or user name, or gid or group name.  In entries whose tag type is
	     one of “owner@”, “group@”, or “everyone@”, this field is omitted
	     altogether, including the trailing comma.

     access permissions
	     Access permissions may be specified in either short or long form.
	     Short and long forms may not be mixed.  Permissions in long form
	     are separated by the ‘/’ character; in short form, they are con‐
	     catenated together.  Valid permissions are:

	     Short  Long

	     r	    read_data

	     w	    write_data

	     x	    execute

	     p	    append_data

	     d	    delete_child

	     D	    delete

	     a	    read_attributes

	     A	    write_attributes

	     R	    read_xattr

	     W	    write_xattr

	     c	    read_acl

	     C	    write_acl

	     o	    write_owner

	     S	    synchronize

     ACL inheritance flags
	     Inheritance flags may be specified in either short or long form.
	     Short and long forms may not be mixed.  Access flags in long form
	     are separated by the ‘/’ character; in short form, they are con‐
	     catenated together.  Valid inheritance flags are:

	     Short  Long

	     f	    file_inherit

	     d	    dir_inherit

	     i	    inherit_only

	     n	    no_propagate

	     Inheritance flags may be only set on directories.

     ACL type
	     The ACL type field is either “allow” or “deny”.

     ACL entries applied from a file using the -M or -X options shall be of
     the following form: one ACL entry per line, as previously specified;
     whitespace is ignored; any text after a ‘#’ is ignored (comments).

     NFSv4 ACL entries are evaluated in their visible order.

     Multiple ACL entries specified on the command line are separated by com‐
     mas.

EXIT STATUS
     The setfacl utility exits 0 on success, and >0 if an error occurs.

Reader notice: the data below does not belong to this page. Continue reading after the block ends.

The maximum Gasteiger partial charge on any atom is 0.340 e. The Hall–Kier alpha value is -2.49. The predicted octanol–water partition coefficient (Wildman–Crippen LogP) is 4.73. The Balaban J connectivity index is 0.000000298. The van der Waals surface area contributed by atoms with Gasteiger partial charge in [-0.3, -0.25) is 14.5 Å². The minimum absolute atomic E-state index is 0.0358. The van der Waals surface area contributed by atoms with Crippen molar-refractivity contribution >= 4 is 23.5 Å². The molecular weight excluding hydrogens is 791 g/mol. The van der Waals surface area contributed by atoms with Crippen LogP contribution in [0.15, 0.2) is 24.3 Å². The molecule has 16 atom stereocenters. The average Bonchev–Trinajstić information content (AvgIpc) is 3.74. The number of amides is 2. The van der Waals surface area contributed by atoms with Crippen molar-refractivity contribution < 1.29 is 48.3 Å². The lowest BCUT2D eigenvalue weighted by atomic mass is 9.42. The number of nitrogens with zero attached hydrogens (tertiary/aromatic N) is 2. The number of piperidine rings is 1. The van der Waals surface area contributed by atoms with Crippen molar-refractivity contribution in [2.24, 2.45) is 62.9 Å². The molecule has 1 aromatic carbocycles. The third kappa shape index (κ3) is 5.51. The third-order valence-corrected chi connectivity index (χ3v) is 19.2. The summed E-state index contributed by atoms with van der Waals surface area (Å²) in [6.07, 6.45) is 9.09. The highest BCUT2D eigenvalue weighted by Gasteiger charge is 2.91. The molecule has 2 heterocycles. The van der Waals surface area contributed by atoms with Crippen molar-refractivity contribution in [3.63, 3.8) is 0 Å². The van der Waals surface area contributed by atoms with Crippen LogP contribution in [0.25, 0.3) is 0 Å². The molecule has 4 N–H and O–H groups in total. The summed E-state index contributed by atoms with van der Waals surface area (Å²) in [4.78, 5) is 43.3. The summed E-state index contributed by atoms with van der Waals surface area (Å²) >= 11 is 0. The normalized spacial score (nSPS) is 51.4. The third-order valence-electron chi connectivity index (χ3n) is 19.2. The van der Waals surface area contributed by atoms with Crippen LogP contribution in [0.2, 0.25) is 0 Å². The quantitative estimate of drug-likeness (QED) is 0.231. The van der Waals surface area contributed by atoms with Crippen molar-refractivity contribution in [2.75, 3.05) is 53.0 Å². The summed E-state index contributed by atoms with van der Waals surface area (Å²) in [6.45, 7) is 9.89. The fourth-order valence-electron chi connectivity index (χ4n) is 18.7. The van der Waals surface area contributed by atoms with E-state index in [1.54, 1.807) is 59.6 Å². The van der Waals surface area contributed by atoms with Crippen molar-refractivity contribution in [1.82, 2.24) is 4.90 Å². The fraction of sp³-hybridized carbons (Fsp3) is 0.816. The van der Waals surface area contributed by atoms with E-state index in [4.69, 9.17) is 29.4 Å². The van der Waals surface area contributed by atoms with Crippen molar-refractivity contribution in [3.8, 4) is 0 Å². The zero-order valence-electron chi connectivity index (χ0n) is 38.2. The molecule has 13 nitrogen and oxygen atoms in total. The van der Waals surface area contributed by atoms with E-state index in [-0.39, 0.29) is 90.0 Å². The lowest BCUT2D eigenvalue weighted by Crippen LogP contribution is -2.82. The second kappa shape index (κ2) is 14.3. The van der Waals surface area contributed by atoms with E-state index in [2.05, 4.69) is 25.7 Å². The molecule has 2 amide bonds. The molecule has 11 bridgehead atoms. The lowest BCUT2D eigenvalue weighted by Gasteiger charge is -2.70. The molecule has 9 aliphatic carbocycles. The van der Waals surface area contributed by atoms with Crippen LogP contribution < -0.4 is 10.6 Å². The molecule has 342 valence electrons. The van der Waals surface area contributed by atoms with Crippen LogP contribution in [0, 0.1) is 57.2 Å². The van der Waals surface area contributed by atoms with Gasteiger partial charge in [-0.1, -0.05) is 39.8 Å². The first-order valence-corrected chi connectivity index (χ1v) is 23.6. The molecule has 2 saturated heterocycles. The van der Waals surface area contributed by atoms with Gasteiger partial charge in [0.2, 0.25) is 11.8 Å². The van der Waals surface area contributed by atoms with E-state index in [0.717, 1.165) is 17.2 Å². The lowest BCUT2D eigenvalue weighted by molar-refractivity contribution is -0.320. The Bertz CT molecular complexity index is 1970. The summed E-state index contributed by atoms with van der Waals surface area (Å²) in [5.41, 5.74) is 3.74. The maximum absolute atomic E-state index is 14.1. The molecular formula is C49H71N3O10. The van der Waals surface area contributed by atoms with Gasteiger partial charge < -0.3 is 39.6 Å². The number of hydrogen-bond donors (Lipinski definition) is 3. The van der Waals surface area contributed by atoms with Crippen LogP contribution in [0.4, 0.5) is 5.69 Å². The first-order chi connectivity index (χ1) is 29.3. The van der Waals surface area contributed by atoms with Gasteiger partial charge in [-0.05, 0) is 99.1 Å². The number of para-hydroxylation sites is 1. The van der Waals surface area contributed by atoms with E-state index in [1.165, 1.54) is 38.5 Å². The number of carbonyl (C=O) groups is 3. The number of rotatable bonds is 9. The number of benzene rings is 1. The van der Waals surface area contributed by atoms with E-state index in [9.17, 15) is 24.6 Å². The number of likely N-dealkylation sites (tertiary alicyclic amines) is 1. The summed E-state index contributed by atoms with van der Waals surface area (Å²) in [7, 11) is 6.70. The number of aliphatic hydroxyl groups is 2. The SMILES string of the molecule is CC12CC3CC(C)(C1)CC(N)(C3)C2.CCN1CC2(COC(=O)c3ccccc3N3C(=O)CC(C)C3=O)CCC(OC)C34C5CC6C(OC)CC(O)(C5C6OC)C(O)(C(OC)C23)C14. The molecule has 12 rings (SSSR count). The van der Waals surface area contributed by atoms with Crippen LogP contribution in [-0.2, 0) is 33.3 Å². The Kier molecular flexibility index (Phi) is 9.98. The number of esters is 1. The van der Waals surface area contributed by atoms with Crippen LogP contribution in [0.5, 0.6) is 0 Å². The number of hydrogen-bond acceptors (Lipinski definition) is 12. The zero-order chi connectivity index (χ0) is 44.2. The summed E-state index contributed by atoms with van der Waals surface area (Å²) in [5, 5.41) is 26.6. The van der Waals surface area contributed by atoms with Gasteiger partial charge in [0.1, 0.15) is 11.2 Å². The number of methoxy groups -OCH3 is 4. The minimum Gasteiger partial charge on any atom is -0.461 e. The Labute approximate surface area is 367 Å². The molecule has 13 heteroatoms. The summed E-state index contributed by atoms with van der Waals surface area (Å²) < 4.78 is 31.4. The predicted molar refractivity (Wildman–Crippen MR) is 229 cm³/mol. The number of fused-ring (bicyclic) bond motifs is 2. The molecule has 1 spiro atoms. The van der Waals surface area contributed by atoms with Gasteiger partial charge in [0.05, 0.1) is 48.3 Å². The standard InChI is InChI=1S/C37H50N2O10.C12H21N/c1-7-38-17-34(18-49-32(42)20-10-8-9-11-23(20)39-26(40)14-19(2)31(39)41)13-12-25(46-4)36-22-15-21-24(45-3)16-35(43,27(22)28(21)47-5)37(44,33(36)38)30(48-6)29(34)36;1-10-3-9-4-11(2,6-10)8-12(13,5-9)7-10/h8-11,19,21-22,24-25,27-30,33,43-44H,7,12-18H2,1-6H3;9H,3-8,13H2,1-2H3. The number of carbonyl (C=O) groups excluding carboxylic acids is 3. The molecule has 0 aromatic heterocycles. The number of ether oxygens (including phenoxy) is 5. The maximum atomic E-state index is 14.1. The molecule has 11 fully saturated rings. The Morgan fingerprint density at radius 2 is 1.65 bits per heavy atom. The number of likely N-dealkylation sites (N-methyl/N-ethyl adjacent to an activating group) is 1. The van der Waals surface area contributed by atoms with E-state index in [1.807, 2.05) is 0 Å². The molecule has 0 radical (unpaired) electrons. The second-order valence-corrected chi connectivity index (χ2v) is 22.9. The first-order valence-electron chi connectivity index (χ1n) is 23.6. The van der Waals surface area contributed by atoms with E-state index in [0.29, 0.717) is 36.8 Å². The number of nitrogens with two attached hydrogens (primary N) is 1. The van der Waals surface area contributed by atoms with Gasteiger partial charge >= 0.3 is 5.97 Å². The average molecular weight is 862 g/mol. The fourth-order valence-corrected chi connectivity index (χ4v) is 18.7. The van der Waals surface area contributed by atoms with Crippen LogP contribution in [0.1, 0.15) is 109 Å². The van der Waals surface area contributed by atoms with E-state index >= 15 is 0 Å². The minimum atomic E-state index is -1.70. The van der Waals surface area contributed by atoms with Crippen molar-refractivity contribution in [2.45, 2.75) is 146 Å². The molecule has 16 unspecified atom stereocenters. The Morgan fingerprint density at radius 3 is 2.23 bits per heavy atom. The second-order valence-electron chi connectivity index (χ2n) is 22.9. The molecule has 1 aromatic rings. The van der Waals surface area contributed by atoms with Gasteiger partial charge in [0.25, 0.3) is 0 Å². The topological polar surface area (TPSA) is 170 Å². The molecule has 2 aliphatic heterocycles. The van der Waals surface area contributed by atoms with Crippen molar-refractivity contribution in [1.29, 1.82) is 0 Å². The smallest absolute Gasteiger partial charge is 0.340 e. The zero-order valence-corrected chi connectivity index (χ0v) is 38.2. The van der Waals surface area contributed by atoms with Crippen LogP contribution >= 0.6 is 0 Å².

EXAMPLES
	   setfacl -d -m u::rwx,g::rx,o::rx,mask::rwx dir
	   setfacl -d -m g:admins:rwx dir

     The first command sets the mandatory elements of the POSIX.1e default
     ACL.  The second command specifies that users in group admins can have
     read, write, and execute permissions for directory named "dir".  It
     should be noted that any files or directories created underneath "dir"
     will inherit these default ACLs upon creation.

	   setfacl -m u::rwx,g:mail:rw file

     Sets read, write, and execute permissions for the file owner's POSIX.1e
     ACL entry and read and write permissions for group mail on file.

	   setfacl -m owner@:rwxp::allow,g:mail:rwp::allow file

     Semantically equal to the example above, but for NFSv4 ACL.

	   setfacl -M file1 file2

     Sets/updates the ACL entries contained in file1 on file2.

	   setfacl -x g:mail:rw file

     Remove the group mail POSIX.1e ACL entry containing read/write permis‐
     sions from file.

	   setfacl -x0 file

     Remove the first entry from the NFSv4 ACL from file.

	   setfacl -bn file

     Remove all “access” ACL entries except for the three required from file.

	   getfacl file1 | setfacl -b -n -M - file2

     Copy ACL entries from file1 to file2.

SEE ALSO
     getfacl(1), acl(3), getextattr(8), setextattr(8), acl(9), extattr(9)

STANDARDS
     The setfacl utility is expected to be IEEE Std 1003.2c compliant.

HISTORY
     Extended Attribute and Access Control List support was developed as part
     of the TrustedBSD Project and introduced in FreeBSD 5.0.  NFSv4 ACL sup‐
     port was introduced in FreeBSD 8.1.

AUTHORS
     The setfacl utility was written by Chris D. Faulhaber ⟨jedgar@fxp.org⟩.
     NFSv4 ACL support was implemented by Edward Tomasz Napierala
     ⟨trasz@FreeBSD.org⟩.

BSD				 July 27, 2010				   BSD